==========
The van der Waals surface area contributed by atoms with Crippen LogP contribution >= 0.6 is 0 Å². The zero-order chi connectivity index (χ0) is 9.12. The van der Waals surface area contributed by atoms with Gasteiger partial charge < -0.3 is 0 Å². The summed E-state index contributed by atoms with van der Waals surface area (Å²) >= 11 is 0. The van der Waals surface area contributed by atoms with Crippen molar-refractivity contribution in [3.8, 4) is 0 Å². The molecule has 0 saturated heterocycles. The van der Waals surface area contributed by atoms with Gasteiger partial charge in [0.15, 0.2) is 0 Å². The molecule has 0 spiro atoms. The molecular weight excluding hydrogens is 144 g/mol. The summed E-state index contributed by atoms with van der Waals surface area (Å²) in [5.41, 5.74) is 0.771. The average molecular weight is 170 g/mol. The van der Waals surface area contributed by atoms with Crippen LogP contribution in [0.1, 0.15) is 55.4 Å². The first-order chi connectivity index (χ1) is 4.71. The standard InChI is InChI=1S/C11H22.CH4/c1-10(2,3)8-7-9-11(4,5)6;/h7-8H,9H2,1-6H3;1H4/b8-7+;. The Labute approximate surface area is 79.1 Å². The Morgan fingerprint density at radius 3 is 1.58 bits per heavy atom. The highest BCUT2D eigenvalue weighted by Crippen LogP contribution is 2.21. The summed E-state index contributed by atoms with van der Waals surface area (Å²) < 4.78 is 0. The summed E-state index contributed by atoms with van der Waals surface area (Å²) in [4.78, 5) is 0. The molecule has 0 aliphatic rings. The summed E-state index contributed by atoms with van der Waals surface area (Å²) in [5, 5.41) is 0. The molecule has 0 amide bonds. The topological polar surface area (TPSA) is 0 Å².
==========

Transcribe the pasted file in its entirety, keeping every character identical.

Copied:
The van der Waals surface area contributed by atoms with Crippen LogP contribution >= 0.6 is 0 Å². The zero-order chi connectivity index (χ0) is 9.12. The van der Waals surface area contributed by atoms with Gasteiger partial charge < -0.3 is 0 Å². The summed E-state index contributed by atoms with van der Waals surface area (Å²) >= 11 is 0. The van der Waals surface area contributed by atoms with Crippen molar-refractivity contribution in [3.8, 4) is 0 Å². The molecule has 0 saturated heterocycles. The van der Waals surface area contributed by atoms with Gasteiger partial charge in [0.15, 0.2) is 0 Å². The molecule has 0 spiro atoms. The molecular weight excluding hydrogens is 144 g/mol. The summed E-state index contributed by atoms with van der Waals surface area (Å²) in [5.41, 5.74) is 0.771. The average molecular weight is 170 g/mol. The van der Waals surface area contributed by atoms with Crippen LogP contribution in [0.1, 0.15) is 55.4 Å². The first-order chi connectivity index (χ1) is 4.71. The standard InChI is InChI=1S/C11H22.CH4/c1-10(2,3)8-7-9-11(4,5)6;/h7-8H,9H2,1-6H3;1H4/b8-7+;. The Labute approximate surface area is 79.1 Å². The Morgan fingerprint density at radius 3 is 1.58 bits per heavy atom. The highest BCUT2D eigenvalue weighted by Crippen LogP contribution is 2.21. The summed E-state index contributed by atoms with van der Waals surface area (Å²) < 4.78 is 0. The summed E-state index contributed by atoms with van der Waals surface area (Å²) in [4.78, 5) is 0. The molecule has 0 aliphatic rings. The summed E-state index contributed by atoms with van der Waals surface area (Å²) in [5, 5.41) is 0. The molecule has 0 amide bonds. The topological polar surface area (TPSA) is 0 Å².